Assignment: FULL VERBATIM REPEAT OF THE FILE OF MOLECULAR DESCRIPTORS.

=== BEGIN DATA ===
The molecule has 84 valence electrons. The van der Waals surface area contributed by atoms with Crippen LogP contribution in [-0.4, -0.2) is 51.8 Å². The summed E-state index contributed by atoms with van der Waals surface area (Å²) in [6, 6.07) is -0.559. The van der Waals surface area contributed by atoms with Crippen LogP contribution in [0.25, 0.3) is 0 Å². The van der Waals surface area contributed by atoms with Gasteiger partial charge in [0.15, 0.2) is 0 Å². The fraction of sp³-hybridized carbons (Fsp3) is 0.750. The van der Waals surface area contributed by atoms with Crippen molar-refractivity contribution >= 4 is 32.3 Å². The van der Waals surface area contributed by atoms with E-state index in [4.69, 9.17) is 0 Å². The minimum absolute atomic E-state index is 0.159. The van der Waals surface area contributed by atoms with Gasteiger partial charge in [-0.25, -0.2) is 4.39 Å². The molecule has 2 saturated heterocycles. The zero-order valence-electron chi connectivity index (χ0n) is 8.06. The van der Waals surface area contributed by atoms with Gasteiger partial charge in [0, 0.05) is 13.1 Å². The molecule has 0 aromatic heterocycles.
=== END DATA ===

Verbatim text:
The molecule has 84 valence electrons. The van der Waals surface area contributed by atoms with Crippen LogP contribution in [-0.4, -0.2) is 51.8 Å². The summed E-state index contributed by atoms with van der Waals surface area (Å²) in [6, 6.07) is -0.559. The van der Waals surface area contributed by atoms with Crippen LogP contribution in [0.25, 0.3) is 0 Å². The van der Waals surface area contributed by atoms with Gasteiger partial charge in [0.15, 0.2) is 0 Å². The fraction of sp³-hybridized carbons (Fsp3) is 0.750. The van der Waals surface area contributed by atoms with Crippen molar-refractivity contribution >= 4 is 32.3 Å². The van der Waals surface area contributed by atoms with E-state index in [4.69, 9.17) is 0 Å². The minimum absolute atomic E-state index is 0.159. The van der Waals surface area contributed by atoms with Gasteiger partial charge in [-0.25, -0.2) is 4.39 Å². The molecule has 2 saturated heterocycles. The zero-order valence-electron chi connectivity index (χ0n) is 8.06. The van der Waals surface area contributed by atoms with Gasteiger partial charge in [0, 0.05) is 13.1 Å². The molecule has 0 aromatic heterocycles.